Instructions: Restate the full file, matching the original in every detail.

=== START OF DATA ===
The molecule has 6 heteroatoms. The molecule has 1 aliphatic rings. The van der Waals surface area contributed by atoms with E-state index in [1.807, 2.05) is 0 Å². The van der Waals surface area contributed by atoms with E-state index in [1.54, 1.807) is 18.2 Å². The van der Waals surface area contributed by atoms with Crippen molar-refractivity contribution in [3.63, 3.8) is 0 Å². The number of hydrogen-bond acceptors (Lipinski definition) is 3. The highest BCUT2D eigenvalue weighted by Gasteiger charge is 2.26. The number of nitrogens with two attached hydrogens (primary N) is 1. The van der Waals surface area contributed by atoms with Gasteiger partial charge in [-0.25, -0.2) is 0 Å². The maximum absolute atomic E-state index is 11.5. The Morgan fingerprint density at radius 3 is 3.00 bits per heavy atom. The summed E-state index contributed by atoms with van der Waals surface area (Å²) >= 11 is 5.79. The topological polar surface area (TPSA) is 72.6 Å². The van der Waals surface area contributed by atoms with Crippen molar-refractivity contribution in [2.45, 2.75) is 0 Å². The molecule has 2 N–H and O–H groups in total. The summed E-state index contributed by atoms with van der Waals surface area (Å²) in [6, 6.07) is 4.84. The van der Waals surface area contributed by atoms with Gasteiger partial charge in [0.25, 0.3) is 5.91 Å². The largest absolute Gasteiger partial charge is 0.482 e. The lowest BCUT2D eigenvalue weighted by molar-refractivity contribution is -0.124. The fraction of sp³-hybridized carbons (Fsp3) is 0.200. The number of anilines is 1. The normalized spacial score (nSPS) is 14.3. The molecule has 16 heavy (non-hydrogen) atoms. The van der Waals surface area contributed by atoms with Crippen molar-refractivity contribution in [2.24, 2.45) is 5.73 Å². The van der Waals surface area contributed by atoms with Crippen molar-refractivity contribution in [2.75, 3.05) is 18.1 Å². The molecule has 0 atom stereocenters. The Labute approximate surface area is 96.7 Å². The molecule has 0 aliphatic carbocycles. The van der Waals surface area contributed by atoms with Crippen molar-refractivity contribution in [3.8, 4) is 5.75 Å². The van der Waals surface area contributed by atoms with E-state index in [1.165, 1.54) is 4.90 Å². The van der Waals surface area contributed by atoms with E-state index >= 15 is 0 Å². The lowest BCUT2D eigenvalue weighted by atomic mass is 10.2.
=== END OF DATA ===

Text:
The molecule has 6 heteroatoms. The molecule has 1 aliphatic rings. The van der Waals surface area contributed by atoms with E-state index in [1.807, 2.05) is 0 Å². The van der Waals surface area contributed by atoms with E-state index in [1.54, 1.807) is 18.2 Å². The van der Waals surface area contributed by atoms with Crippen molar-refractivity contribution in [3.63, 3.8) is 0 Å². The number of hydrogen-bond acceptors (Lipinski definition) is 3. The highest BCUT2D eigenvalue weighted by Gasteiger charge is 2.26. The number of nitrogens with two attached hydrogens (primary N) is 1. The van der Waals surface area contributed by atoms with Gasteiger partial charge in [-0.25, -0.2) is 0 Å². The maximum absolute atomic E-state index is 11.5. The Morgan fingerprint density at radius 3 is 3.00 bits per heavy atom. The summed E-state index contributed by atoms with van der Waals surface area (Å²) >= 11 is 5.79. The topological polar surface area (TPSA) is 72.6 Å². The van der Waals surface area contributed by atoms with Crippen molar-refractivity contribution in [2.45, 2.75) is 0 Å². The molecule has 2 N–H and O–H groups in total. The summed E-state index contributed by atoms with van der Waals surface area (Å²) in [6, 6.07) is 4.84. The van der Waals surface area contributed by atoms with Gasteiger partial charge in [0.25, 0.3) is 5.91 Å². The largest absolute Gasteiger partial charge is 0.482 e. The lowest BCUT2D eigenvalue weighted by molar-refractivity contribution is -0.124. The fraction of sp³-hybridized carbons (Fsp3) is 0.200. The number of anilines is 1. The normalized spacial score (nSPS) is 14.3. The molecule has 16 heavy (non-hydrogen) atoms. The van der Waals surface area contributed by atoms with Crippen molar-refractivity contribution in [2.24, 2.45) is 5.73 Å². The van der Waals surface area contributed by atoms with Crippen molar-refractivity contribution in [2.75, 3.05) is 18.1 Å². The molecule has 0 atom stereocenters. The Labute approximate surface area is 96.7 Å². The molecule has 0 aliphatic carbocycles. The van der Waals surface area contributed by atoms with Crippen molar-refractivity contribution in [3.8, 4) is 5.75 Å². The van der Waals surface area contributed by atoms with E-state index in [1.165, 1.54) is 4.90 Å². The van der Waals surface area contributed by atoms with E-state index >= 15 is 0 Å². The lowest BCUT2D eigenvalue weighted by atomic mass is 10.2.